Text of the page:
White creamy French sauce in a pot with spices next to a small pitcher of milk and basil leaves
What Is Soubise Sauce, And What Does It Taste Like?
By Carly Weaver
Béchamel, velouté, espagnole, sauce tomate, and hollandaise are considered the five foundational French sauces from which all other sauces are derived. Soubise sauce is a derivative or variation of its mother sauce, béchamel — a simple mixture of roux (cooked flour and fat) and dairy.
Soubise is essentially a béchamel sauce mixed with sautéed onions and it’s traditionally served with meats, fish, and eggs, in dishes like scalloped potatoes and lasagna. To make this sauce, simply sautée onions in butter until they’re soft and cooked (but not browned), purée the cooked onions, whisk in bechamel sauce, and bring it to a simmer.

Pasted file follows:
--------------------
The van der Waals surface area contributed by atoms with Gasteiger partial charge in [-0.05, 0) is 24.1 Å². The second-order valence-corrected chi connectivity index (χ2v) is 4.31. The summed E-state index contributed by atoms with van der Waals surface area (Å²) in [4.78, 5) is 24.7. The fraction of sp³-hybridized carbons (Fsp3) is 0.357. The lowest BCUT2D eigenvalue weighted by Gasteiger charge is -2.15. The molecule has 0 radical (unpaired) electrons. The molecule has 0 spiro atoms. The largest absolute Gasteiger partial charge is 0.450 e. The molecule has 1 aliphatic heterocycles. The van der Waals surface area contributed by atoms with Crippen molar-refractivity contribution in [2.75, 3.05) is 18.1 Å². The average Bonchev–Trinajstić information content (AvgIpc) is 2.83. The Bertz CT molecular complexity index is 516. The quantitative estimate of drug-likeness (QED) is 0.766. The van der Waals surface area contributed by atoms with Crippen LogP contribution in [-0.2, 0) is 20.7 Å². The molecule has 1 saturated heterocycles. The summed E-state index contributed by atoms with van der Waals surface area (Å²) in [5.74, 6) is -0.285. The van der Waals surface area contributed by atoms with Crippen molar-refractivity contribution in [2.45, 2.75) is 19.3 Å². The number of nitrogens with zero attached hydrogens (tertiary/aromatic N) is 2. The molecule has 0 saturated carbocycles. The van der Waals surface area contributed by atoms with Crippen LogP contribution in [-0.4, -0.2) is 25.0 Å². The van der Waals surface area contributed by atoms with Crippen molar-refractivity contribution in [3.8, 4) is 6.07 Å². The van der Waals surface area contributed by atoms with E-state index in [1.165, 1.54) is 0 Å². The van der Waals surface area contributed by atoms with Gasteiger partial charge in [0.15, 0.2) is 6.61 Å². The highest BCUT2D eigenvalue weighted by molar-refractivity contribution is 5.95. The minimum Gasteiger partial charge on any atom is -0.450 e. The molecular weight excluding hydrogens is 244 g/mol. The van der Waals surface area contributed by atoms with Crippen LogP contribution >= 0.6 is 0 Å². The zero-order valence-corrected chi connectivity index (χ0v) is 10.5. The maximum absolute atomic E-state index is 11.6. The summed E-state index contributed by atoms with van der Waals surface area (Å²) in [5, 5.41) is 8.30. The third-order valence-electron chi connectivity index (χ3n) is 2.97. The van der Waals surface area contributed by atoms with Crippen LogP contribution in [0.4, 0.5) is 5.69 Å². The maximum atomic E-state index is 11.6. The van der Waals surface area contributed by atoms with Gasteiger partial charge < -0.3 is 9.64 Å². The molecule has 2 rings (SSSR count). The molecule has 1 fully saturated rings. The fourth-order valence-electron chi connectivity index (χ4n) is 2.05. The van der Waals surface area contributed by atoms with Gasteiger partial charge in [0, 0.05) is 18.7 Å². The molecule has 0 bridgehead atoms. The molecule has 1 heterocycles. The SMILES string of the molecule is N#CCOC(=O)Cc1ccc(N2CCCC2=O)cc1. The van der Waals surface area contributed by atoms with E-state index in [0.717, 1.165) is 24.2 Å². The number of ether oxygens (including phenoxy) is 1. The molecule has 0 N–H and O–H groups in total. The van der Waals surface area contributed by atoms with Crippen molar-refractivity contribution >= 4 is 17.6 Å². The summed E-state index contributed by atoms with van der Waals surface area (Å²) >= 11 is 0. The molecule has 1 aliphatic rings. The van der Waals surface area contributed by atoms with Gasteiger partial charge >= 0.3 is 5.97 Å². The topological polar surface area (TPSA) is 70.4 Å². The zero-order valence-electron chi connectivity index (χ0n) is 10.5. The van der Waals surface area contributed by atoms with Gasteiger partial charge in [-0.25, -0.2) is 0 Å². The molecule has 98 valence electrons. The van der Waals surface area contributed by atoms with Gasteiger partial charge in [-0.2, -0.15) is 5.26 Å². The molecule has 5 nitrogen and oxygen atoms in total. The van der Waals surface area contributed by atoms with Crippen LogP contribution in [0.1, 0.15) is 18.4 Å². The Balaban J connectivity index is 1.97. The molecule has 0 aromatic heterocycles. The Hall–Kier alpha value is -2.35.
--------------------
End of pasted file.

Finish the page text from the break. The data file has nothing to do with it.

Like béchamel, soubise is rich and velvety, but the buttery onions add an extra layer of dimension and just a hint of that caramelized flavor. You can experiment with soubise sauce by replacing the béchamel sauce with cream, whisking in shredded cheese, adding tomato purée, or including different spices like curry powder, nutmeg, or cayenne pepper.